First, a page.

answers to the questions what quality and quality of service is, what
consumer and what the triangle of interactions is, what one can learn
from the consumer.

Since Service industry plays huge role in economics, the improvement of
economics and the quality cannot do without the improvement of the
quality and productivity in service organizations, what the main point
of the Chapter 7 is. All the areas of the service industry are touched
by the author, everywhere the attention is focused on the specific items
in each particular sphere of the service industry. An abundance of
realistic examples shows the professionalism of the author and his
understanding of the problems.

“… The aim of the leadership should be to improve the performance of
man and machine, to improve quality, to increase output, and
simultaneously to bring pride of workmanship to people. Actually , most
of this book is involved with leadership.” (Ch 8. pp. 248) – It is
stated in Chapter 8, which expands the 7th Point of Deming. The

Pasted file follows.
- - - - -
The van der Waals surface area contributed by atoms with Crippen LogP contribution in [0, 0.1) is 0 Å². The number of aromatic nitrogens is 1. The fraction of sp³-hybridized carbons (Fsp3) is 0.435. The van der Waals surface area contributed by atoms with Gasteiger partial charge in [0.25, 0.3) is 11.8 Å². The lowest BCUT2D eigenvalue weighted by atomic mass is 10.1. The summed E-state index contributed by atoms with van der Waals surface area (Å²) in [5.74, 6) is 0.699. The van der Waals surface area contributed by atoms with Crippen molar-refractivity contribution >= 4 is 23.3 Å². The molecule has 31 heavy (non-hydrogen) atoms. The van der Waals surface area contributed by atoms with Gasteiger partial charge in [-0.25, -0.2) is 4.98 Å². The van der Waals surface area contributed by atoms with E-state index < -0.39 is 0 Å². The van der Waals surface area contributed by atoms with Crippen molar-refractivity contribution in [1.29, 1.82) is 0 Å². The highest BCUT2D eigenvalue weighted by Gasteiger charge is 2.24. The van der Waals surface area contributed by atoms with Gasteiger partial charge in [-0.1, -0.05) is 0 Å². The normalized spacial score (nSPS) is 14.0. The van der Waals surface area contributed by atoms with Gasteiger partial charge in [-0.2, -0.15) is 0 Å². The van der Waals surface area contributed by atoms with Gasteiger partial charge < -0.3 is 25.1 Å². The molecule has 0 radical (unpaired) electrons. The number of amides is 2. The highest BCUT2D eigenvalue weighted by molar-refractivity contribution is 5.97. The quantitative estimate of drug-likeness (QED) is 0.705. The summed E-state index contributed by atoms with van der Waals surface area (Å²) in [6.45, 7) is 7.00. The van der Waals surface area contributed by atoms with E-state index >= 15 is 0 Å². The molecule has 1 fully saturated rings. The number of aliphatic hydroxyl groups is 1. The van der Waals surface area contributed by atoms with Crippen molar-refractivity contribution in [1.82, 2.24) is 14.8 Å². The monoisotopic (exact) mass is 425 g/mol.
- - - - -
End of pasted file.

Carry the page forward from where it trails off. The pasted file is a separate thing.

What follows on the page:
leadership does not mean to tell what to do, but it is actually telling
the people how to do, how to improve what has to be done, how to know
how to do, how to evaluate by the means of statistical control. Some
good examples are given . The charts reflect the way of examining the
problems and give the answer to many questions.

Before even starting to improve the quality, everyone has to meet the
requirement to accept operational definitions. There is no any way out
in improvement process without standards and regulations, which start
with operational definitions. These and other important questions are
discussed in Chapter 9 and Chapter 10.

The failure to understand the information in variation causes the
central problem in management and leadership. In Chapter 11 it is spoken
of faults of the system as common causes of trouble, and faults from